Thomas Jefferson

"The best throw at dice is to throw them away."
Mark Twain

I.  Get-rich-quick schemes are a hoax. 

Lotto and the Bible

Gambling and the Bible - Scripture Verses


     A.  They bring poverty, not wealth.

                  Prov 28:22 (cp. Prov 22:16)
                  "He that hastens to be rich hath
                  an evil eye, and considers not 
                  that poverty shall come upon him."

      B.  The divinely established means of "getting ahead" is by work.

                    Gen 2:15; 3:19
                    Exo 20:9
                    2 Thes 3:10, 11
                    Eph 4:28
                    Prov 6:6; 12:11; 20:4

II. The greed (covetousness) that motivates individuals to gamble is sin.

              Ex 20:17
              Prov 11:28; 15:16; 23:4-5
              Gal 5:21
              Eph 5:3-5
              Phil 4:11-13
              Col 3:5
              1 Tim 6:6-11, 17-19

III.  Gambling is destructive.

    A. Spiritually. It affects our walk with God.

          1.  It indicates a lack of trust in God's ability to provide.

                 Mat 6:25-34
                 Luke 12:15
                 Heb 13:5
                 1 Tim 6:6-9

           2.  True riches are spiritual and eternal.

                 Phil 4:19 "riches in glory in Christ" 
                 Jas 2:5 "rich in faith"
                 1 Tim 6:18 "rich in good deeds"
                 Eph 2:4 "rich in mercy"

           3.  We should look to God as our Source of supply: 

                  Phil 4:19
                  Eph 3:20

           4.  Gambling expressly denies God's sovereignty and care.

                  Mat 10:30
                  Prov 3:5-6)

           5.  A form of covetousness, gambling violates the tenth commandment.

                  Exo 20:17

           6.  Christians are called to a walk of holiness (separation from the world).

                  Eph 5:3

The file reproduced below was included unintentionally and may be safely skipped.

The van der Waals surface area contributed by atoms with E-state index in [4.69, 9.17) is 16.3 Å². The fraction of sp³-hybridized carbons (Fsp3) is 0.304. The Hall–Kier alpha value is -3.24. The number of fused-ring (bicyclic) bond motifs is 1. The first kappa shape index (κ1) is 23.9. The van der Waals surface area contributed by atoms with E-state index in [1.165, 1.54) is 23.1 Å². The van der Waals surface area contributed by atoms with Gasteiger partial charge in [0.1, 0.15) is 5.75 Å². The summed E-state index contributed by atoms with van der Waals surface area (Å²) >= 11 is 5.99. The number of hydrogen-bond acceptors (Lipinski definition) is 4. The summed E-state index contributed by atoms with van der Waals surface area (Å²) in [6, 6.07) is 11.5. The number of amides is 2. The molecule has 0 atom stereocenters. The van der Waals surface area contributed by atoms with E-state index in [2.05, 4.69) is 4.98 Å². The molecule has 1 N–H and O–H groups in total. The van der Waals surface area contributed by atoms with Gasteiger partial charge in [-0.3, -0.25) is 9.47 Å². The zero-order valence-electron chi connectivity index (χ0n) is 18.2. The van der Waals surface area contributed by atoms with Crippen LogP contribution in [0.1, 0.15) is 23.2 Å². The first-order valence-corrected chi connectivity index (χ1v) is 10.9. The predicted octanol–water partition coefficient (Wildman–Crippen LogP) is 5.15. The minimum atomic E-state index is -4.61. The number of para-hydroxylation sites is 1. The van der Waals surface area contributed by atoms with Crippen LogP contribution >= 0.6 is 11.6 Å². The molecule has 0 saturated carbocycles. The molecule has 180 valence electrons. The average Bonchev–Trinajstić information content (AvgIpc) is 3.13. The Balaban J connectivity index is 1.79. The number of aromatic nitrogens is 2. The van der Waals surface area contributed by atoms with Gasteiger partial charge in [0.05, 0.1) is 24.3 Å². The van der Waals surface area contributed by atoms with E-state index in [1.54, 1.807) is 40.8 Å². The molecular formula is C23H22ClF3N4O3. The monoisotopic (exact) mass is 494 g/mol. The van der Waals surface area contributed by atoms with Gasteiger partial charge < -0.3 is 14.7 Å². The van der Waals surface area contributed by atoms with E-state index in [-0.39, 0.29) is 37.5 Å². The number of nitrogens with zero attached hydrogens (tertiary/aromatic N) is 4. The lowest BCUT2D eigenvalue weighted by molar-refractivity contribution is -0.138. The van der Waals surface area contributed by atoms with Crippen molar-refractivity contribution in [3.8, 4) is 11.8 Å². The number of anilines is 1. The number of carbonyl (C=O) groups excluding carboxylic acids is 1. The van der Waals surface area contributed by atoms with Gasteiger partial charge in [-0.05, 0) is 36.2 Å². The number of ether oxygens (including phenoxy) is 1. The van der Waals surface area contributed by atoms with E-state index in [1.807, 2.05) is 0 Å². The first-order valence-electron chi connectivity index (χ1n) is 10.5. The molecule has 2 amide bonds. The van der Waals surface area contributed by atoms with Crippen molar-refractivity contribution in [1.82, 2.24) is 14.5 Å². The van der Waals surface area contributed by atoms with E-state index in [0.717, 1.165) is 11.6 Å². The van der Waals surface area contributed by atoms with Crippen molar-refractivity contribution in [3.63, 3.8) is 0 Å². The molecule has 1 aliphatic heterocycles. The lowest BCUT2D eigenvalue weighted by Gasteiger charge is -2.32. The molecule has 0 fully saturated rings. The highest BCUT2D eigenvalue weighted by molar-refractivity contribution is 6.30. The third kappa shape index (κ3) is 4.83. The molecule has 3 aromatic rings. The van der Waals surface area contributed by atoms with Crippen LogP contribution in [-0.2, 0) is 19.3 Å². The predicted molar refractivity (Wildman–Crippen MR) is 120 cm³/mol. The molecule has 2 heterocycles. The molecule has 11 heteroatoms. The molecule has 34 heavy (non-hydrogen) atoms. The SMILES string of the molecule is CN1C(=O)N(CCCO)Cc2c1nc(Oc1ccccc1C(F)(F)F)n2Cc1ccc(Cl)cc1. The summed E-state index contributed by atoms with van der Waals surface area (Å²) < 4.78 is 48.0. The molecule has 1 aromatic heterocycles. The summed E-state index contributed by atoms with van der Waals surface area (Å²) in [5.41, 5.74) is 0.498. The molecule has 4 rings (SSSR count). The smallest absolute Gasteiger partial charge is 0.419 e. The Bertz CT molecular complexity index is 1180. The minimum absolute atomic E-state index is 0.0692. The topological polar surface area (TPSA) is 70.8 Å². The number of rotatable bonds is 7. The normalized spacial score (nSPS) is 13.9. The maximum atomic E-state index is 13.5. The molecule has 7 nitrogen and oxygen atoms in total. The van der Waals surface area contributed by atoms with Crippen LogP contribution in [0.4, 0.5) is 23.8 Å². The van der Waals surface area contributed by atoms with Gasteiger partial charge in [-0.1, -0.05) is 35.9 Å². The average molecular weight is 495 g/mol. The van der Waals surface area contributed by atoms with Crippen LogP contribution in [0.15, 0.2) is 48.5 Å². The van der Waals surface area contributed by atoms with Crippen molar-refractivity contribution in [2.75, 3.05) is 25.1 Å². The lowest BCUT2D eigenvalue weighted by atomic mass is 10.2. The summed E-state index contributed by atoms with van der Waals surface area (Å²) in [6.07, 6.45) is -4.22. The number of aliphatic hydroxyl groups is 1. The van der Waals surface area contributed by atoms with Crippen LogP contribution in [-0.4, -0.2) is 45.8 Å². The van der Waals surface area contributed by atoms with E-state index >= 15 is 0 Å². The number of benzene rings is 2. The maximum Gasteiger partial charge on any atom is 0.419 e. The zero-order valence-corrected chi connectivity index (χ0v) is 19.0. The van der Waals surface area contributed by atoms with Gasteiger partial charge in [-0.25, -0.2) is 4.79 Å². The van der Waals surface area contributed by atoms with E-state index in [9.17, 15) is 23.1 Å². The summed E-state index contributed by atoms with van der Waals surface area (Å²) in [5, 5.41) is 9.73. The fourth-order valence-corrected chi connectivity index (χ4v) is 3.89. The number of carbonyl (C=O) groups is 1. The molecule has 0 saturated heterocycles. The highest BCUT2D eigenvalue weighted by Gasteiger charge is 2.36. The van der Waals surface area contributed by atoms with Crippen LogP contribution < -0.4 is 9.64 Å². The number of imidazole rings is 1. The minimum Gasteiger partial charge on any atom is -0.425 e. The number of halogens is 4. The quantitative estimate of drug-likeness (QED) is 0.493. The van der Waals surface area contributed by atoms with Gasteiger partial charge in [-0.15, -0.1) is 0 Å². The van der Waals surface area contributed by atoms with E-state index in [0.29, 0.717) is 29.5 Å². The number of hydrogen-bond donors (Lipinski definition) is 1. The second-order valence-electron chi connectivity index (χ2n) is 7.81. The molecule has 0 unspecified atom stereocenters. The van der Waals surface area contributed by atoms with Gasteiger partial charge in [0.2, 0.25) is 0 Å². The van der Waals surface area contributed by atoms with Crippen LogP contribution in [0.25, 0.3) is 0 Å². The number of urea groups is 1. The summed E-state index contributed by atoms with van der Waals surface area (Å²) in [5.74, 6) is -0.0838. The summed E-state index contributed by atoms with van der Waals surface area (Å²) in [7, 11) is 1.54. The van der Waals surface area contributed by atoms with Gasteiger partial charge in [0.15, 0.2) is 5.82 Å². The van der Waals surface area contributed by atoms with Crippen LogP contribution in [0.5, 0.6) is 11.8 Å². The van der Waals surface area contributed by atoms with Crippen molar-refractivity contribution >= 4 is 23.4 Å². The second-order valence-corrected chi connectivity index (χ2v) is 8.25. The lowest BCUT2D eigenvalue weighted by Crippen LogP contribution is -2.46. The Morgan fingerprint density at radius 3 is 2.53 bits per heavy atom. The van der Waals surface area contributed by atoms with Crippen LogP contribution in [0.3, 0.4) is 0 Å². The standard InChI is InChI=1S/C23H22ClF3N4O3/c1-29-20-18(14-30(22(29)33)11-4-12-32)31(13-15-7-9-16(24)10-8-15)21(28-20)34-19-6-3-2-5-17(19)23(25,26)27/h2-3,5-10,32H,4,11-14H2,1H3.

1 Thes 5:22 

           7.  Gambling destroys contentment.

                  I Tim. 6:6, 10
                  Col. 3:2
                  Jn 6:27
                  Matt. 16:26

     B.  Societally. Gambling destroys families and communities. 

           1.  Gambling robs money from the family, for which parents have a responsibility to provide.

                   2 Cor 12:14
                   2 Thes 3:12
                   1 Tim 5:9
                   Prov 15:27

           2.  Gambling distorts our love for our neighbor, exploiting the most vulnerable members of society: the poor.

                   Phil 2:3-4
                   Zech 7:9-10

           3.  Gambling is a bad example to others. 

                   1 Corin 10:31-33

            4.  Gambling encourages stealing, which increases court costs; stresses out marital relationships by burdening finances ("He who is greedy for gain troubles his own house..." Prov 15:27); and forces reliance upon public assistance, bankruptcy, etc.

     C.  Personally. Gambling is self-destructive. 

           1.  Gambling destroys our work ethic.

                    Gen 2:15; 3:19
                    Exo 20:9
                    2 Thes 3:10, 11
                    Eph 4:28
                    Prov 6:6; 12:11; 20:4

           2.  Gambling is rooted in greed, the love and craving for money, which is "the root of all evil."

                     Mat 6:31
                     1 Tim 6:10

            3.  Gambling is addicting. God wants us to be free!

                     Rom 8:21
                     2 Corin 3:17
                     Gal 5:1, 13
                     1 Pet 2:16
                     2 Pet 2:19